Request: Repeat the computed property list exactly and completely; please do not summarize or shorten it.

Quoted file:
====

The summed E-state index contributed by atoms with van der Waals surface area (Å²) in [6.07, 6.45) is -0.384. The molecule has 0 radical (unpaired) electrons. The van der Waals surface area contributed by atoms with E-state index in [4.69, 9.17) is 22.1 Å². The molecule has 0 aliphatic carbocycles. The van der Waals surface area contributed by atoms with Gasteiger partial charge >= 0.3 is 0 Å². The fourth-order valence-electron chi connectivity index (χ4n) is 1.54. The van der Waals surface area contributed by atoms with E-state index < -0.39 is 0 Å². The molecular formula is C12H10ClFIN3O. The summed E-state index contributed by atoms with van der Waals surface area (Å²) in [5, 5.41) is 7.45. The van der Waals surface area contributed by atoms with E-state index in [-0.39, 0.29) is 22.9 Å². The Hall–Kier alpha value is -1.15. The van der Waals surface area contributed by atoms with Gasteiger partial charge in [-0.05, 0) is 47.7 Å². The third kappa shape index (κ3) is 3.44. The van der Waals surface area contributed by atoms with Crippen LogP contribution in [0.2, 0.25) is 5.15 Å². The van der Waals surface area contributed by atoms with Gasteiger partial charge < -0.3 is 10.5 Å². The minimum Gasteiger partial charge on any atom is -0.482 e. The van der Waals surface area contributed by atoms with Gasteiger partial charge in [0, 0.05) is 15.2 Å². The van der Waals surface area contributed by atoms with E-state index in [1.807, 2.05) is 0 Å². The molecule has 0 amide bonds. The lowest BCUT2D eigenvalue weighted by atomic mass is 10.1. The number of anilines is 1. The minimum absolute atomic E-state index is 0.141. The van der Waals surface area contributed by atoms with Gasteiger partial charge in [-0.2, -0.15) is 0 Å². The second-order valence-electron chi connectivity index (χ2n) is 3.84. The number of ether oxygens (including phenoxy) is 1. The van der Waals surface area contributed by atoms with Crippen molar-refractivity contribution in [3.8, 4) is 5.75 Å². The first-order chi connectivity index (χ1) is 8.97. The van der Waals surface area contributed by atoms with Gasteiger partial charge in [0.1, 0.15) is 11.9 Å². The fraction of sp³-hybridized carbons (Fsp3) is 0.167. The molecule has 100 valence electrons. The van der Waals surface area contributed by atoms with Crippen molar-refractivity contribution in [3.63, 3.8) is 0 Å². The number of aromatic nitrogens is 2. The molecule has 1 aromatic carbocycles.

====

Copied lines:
The summed E-state index contributed by atoms with van der Waals surface area (Å²) in [6.07, 6.45) is -0.384. The molecule has 0 radical (unpaired) electrons. The van der Waals surface area contributed by atoms with E-state index in [4.69, 9.17) is 22.1 Å². The molecule has 0 aliphatic carbocycles. The van der Waals surface area contributed by atoms with Gasteiger partial charge >= 0.3 is 0 Å². The fourth-order valence-electron chi connectivity index (χ4n) is 1.54. The van der Waals surface area contributed by atoms with E-state index < -0.39 is 0 Å². The molecular formula is C12H10ClFIN3O. The summed E-state index contributed by atoms with van der Waals surface area (Å²) in [5, 5.41) is 7.45. The van der Waals surface area contributed by atoms with E-state index in [-0.39, 0.29) is 22.9 Å². The Hall–Kier alpha value is -1.15. The van der Waals surface area contributed by atoms with Gasteiger partial charge in [-0.05, 0) is 47.7 Å². The third kappa shape index (κ3) is 3.44. The van der Waals surface area contributed by atoms with Crippen LogP contribution in [0.2, 0.25) is 5.15 Å². The van der Waals surface area contributed by atoms with Gasteiger partial charge < -0.3 is 10.5 Å². The minimum Gasteiger partial charge on any atom is -0.482 e. The van der Waals surface area contributed by atoms with Gasteiger partial charge in [0, 0.05) is 15.2 Å². The van der Waals surface area contributed by atoms with E-state index in [1.807, 2.05) is 0 Å². The molecule has 0 amide bonds. The lowest BCUT2D eigenvalue weighted by atomic mass is 10.1. The number of anilines is 1. The minimum absolute atomic E-state index is 0.141. The van der Waals surface area contributed by atoms with Gasteiger partial charge in [-0.2, -0.15) is 0 Å². The second-order valence-electron chi connectivity index (χ2n) is 3.84. The number of ether oxygens (including phenoxy) is 1. The van der Waals surface area contributed by atoms with Crippen molar-refractivity contribution in [3.8, 4) is 5.75 Å². The first-order chi connectivity index (χ1) is 8.97. The van der Waals surface area contributed by atoms with Gasteiger partial charge in [0.1, 0.15) is 11.9 Å². The fraction of sp³-hybridized carbons (Fsp3) is 0.167. The molecule has 100 valence electrons. The van der Waals surface area contributed by atoms with Crippen molar-refractivity contribution in [3.63, 3.8) is 0 Å². The number of aromatic nitrogens is 2. The molecule has 1 aromatic carbocycles.